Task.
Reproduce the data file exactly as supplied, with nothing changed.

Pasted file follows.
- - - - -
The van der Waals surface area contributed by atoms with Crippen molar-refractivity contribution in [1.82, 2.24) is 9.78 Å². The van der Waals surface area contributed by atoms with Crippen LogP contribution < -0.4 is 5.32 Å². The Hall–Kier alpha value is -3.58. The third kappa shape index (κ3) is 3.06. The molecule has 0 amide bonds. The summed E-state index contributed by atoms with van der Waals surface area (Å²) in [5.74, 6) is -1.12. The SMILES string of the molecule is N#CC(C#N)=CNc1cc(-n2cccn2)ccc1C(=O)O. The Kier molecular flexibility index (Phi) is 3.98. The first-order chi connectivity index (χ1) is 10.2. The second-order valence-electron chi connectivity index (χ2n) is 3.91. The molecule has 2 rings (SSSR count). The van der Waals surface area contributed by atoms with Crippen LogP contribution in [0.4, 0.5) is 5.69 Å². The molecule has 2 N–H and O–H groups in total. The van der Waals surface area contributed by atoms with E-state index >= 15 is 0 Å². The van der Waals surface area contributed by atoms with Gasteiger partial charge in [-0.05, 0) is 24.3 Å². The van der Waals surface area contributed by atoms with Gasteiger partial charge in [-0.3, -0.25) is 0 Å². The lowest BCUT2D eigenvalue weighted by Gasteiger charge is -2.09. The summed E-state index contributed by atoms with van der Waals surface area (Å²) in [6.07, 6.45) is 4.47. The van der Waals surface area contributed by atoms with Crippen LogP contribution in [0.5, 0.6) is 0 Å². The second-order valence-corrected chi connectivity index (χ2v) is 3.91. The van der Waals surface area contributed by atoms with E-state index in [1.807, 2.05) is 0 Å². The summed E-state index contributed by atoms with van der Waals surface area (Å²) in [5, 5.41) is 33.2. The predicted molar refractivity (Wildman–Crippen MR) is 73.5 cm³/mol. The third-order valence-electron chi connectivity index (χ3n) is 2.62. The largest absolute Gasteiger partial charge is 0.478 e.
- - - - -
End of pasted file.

The van der Waals surface area contributed by atoms with Crippen molar-refractivity contribution in [1.82, 2.24) is 9.78 Å². The van der Waals surface area contributed by atoms with Crippen LogP contribution < -0.4 is 5.32 Å². The Hall–Kier alpha value is -3.58. The third kappa shape index (κ3) is 3.06. The molecule has 0 amide bonds. The summed E-state index contributed by atoms with van der Waals surface area (Å²) in [5.74, 6) is -1.12. The SMILES string of the molecule is N#CC(C#N)=CNc1cc(-n2cccn2)ccc1C(=O)O. The Kier molecular flexibility index (Phi) is 3.98. The first-order chi connectivity index (χ1) is 10.2. The second-order valence-electron chi connectivity index (χ2n) is 3.91. The molecule has 2 rings (SSSR count). The van der Waals surface area contributed by atoms with Crippen LogP contribution in [0.4, 0.5) is 5.69 Å². The molecule has 2 N–H and O–H groups in total. The van der Waals surface area contributed by atoms with E-state index >= 15 is 0 Å². The van der Waals surface area contributed by atoms with Gasteiger partial charge in [-0.05, 0) is 24.3 Å². The van der Waals surface area contributed by atoms with Gasteiger partial charge in [-0.3, -0.25) is 0 Å². The lowest BCUT2D eigenvalue weighted by Gasteiger charge is -2.09. The summed E-state index contributed by atoms with van der Waals surface area (Å²) in [6.07, 6.45) is 4.47. The van der Waals surface area contributed by atoms with Crippen LogP contribution in [0.5, 0.6) is 0 Å². The second-order valence-corrected chi connectivity index (χ2v) is 3.91. The van der Waals surface area contributed by atoms with E-state index in [1.807, 2.05) is 0 Å². The summed E-state index contributed by atoms with van der Waals surface area (Å²) in [5, 5.41) is 33.2. The predicted molar refractivity (Wildman–Crippen MR) is 73.5 cm³/mol. The third-order valence-electron chi connectivity index (χ3n) is 2.62. The largest absolute Gasteiger partial charge is 0.478 e.